Shoulder Strap Education
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Chris W
(simplespirit) - MLife

Locale: .
Re: interesting on 09/05/2011 10:48:39 MDT Print View

Jennifer

Here's one article referencing a study of it.

http://www.faa.gov/library/reports/medical/oamtechreports/1960s/media/AM65-14.pdf

That was done in 1965, but I had my PT wife check mine with one of her fancy tools, and it's almost identical to what they came up with. I measured the slope of her shoulders as well, and it's slightly different. I'd have to check again to verify the exact angle.

Diana Vann
(DianaV) - MLife

Locale: Wandering
Which pack? on 09/05/2011 10:56:56 MDT Print View

Daryl,

Can you give a make and model for the pack you are wearing in the photos?

Thanks

Jennifer McFarlane
(JennyMcFarlane) - MLife

Locale: Southern California
Another question for Chris on 09/05/2011 11:05:59 MDT Print View

What is the name of the fancy tool your wife used so I can get one of the PTs at work to measure me? :)

This whole topic is interesting to me because I end up with numb arms.hands/fingers from most packs, but not the Osprey Hornet, which attaches the same way the Mutant does. My only problem is the Hornet's hip belt does not work for me.

Chris W
(simplespirit) - MLife

Locale: .
Re: Another question for Chris on 09/05/2011 11:15:50 MDT Print View

Orthopedic Goniometer


It looks pretty close to this one.

Depending on how they measure they should either get something in the 60-70ish range or something in the 110-115ish range. If it's the latter, just subtract from 180.

Edited by simplespirit on 09/05/2011 11:18:51 MDT.

Jennifer McFarlane
(JennyMcFarlane) - MLife

Locale: Southern California
Shoulder straps on 09/05/2011 11:20:03 MDT Print View

Thanks Chris!

Chris W
(simplespirit) - MLife

Locale: .
Re: Shoulder straps on 09/05/2011 11:25:02 MDT Print View

Also, make sure they measure the slope along the upper trap or where you'd want the shoulder strap to lay. The angle along the outer shoulder is a little different and most people don't wear packs that far out anyway.

jerry adams
(retiredjerry) - MLife

Locale: Oregon and Washington
Re: Re: Shoulder straps on 09/05/2011 13:49:47 MDT Print View

Another way to accomplish this is to have more of a point connection between shoulder strap and pack, then the straps would just naturally rotate to be flat against your shoulder.

Like, I had a shoulder strap with a grommet connection to the pack. Or you could narrow down to a 3/4 inch webbing or something.

Daryl Daryl
(lyrad1) - MLife

Locale: Pacific Northwest, USA, Earth
Re: Which pack? on 09/05/2011 19:33:34 MDT Print View

Diana,

The pack is one I made for myself.

Daryl

Chris Peichel
(momo)

Locale: Eureka
RE: Shoulder Strap Education? on 09/06/2011 10:05:35 MDT Print View

@ Chris
I Agree the shoulder strap needs to conform to ones shoulder, from where it starts to make contact with ones back all the way to the armpit.

I disagree with the statement that the strap has to be sewn on at an angle to match the top of the shoulder. The shaping of the strap and the angle at which it comes off the pack (wether or not is is sewn on at 90deg or not) will determine if the strap lays properly on the body.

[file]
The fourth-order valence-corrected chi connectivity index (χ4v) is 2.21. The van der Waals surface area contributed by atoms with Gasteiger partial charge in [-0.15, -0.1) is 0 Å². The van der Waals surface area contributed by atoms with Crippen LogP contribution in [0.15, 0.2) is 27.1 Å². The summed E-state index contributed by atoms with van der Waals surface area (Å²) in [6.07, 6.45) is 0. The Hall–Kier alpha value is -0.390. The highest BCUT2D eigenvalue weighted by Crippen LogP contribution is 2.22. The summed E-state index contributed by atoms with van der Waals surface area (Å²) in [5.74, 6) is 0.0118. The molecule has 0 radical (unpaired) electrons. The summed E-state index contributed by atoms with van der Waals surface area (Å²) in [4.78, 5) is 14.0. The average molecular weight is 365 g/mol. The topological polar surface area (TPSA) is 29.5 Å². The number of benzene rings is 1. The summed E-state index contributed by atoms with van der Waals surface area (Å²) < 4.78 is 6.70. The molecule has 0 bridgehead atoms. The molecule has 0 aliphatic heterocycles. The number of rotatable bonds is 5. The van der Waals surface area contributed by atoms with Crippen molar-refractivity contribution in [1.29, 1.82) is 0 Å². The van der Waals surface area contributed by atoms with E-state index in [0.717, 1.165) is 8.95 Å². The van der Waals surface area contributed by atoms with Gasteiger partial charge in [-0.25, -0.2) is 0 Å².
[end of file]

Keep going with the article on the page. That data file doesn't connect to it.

One of your examples, the osprey mutant, has a yoke attaching the straps to the back panel of the pack. The yoke is sewn on at fairly close to 90deg to the pack, the yoke then angles outward giving proper fit over the shoulders. I did own a mutant 38. The trouble with using a yoke attachment is then you also need to employ load lifter straps to keep the pack snug against the upper part of your back. I don't feel load lifter straps are necessary in a properly fit and loaded pack with weights under 35lbs.

The same thing ( and proper fit ) CAN be accomplished with properly shaped shoulder straps sewn on to a pack at 90deg to the pack body yet angled out in a V-shape. This will help keep the load snug against the back and eliminate the need for extra pieces. AND if the strap is shaped properly, it will match the shape of ones shoulder and be comfortable.

I have worn many many packs, not being able to find the idea pack for me caused to to start making my own. Shoulder strap fit is the first thing I notice when I put on a pack. I have made over 40 variations of shoulder straps, slowly refining the shape and the fit. I will also add that I prefer to not use a hipbelt with loads under 20lbs. Carrying all the weight on the shoulders lets you know pretty quickly if the fit is right or not.

I have seen some great packs made recently on this forum, I would say the people making these packs know as soon as they load them up and try them on wether or not the pack fits.

TO the pack makers out there. Keep up the great work, you know what works for you. It is either comfortable or it isn't. If it isn't, you can change it. Thats the beauty of myog.

Chris W
(simplespirit) - MLife

Locale: .
RE: Shoulder Strap Education? on 09/06/2011 10:10:16 MDT Print View

I'll let the science do any arguing for me at this point. It's been studied and the results posted.

David Drake
(DavidDrake) - F - M

Locale: North Idaho
Re: Shoulder Strap Education on 09/06/2011 11:22:57 MDT Print View

Timely discussion for me, as I'm just starting to design a pack. I've been looking at the small pack I currently use, which has s-curved straps sewn in at 90 degrees, but angled out (similar to Jerry's first drawing). As Jerry points out, when the straps are in wearing position, this does make an angle where they cross the shoulder. But I've noticed I need to use the sternum strap to hold them in that position.

I'm wondering if a combination of s-curved straps and an angled seam (as Chris Wallace is recommending) would result in a good fit with no need for sternum strap. Maybe a wider spacing between straps at the seam would help as well.